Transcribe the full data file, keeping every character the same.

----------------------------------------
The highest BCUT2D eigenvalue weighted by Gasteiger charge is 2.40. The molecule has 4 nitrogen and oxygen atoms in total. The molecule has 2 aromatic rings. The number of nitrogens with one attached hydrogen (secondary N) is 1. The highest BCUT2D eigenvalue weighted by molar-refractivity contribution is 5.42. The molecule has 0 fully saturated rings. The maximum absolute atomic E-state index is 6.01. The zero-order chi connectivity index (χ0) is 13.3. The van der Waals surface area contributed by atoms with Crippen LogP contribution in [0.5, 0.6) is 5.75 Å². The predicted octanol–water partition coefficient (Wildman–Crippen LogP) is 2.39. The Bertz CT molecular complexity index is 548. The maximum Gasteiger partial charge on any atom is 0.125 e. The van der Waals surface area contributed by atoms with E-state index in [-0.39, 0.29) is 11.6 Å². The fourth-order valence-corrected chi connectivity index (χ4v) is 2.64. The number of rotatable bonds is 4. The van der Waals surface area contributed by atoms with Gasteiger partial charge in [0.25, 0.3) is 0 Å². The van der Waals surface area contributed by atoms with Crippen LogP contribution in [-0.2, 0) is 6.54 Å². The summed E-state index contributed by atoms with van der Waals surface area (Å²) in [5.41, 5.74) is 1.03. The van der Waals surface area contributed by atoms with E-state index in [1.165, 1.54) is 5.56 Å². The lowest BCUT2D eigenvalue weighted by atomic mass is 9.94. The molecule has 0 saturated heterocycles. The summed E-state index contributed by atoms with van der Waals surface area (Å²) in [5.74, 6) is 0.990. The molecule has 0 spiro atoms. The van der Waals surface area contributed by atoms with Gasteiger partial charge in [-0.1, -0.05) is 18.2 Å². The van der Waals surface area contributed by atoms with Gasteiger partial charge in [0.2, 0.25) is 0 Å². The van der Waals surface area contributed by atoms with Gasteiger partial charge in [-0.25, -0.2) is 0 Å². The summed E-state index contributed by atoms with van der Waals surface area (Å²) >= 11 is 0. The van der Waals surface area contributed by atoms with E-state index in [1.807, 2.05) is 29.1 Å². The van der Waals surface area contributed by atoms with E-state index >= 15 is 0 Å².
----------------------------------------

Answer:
The highest BCUT2D eigenvalue weighted by Gasteiger charge is 2.40. The molecule has 4 nitrogen and oxygen atoms in total. The molecule has 2 aromatic rings. The number of nitrogens with one attached hydrogen (secondary N) is 1. The highest BCUT2D eigenvalue weighted by molar-refractivity contribution is 5.42. The molecule has 0 fully saturated rings. The maximum absolute atomic E-state index is 6.01. The zero-order chi connectivity index (χ0) is 13.3. The van der Waals surface area contributed by atoms with Crippen LogP contribution in [0.5, 0.6) is 5.75 Å². The predicted octanol–water partition coefficient (Wildman–Crippen LogP) is 2.39. The Bertz CT molecular complexity index is 548. The maximum Gasteiger partial charge on any atom is 0.125 e. The van der Waals surface area contributed by atoms with E-state index in [-0.39, 0.29) is 11.6 Å². The fourth-order valence-corrected chi connectivity index (χ4v) is 2.64. The number of rotatable bonds is 4. The van der Waals surface area contributed by atoms with Gasteiger partial charge in [0.25, 0.3) is 0 Å². The van der Waals surface area contributed by atoms with Crippen LogP contribution in [-0.2, 0) is 6.54 Å². The summed E-state index contributed by atoms with van der Waals surface area (Å²) in [5.41, 5.74) is 1.03. The van der Waals surface area contributed by atoms with E-state index in [1.165, 1.54) is 5.56 Å². The lowest BCUT2D eigenvalue weighted by atomic mass is 9.94. The molecule has 0 saturated heterocycles. The summed E-state index contributed by atoms with van der Waals surface area (Å²) in [5.74, 6) is 0.990. The molecule has 0 spiro atoms. The van der Waals surface area contributed by atoms with Gasteiger partial charge in [-0.1, -0.05) is 18.2 Å². The van der Waals surface area contributed by atoms with Gasteiger partial charge in [0.2, 0.25) is 0 Å². The van der Waals surface area contributed by atoms with Gasteiger partial charge in [-0.25, -0.2) is 0 Å². The summed E-state index contributed by atoms with van der Waals surface area (Å²) >= 11 is 0. The van der Waals surface area contributed by atoms with E-state index in [1.807, 2.05) is 29.1 Å². The van der Waals surface area contributed by atoms with E-state index >= 15 is 0 Å².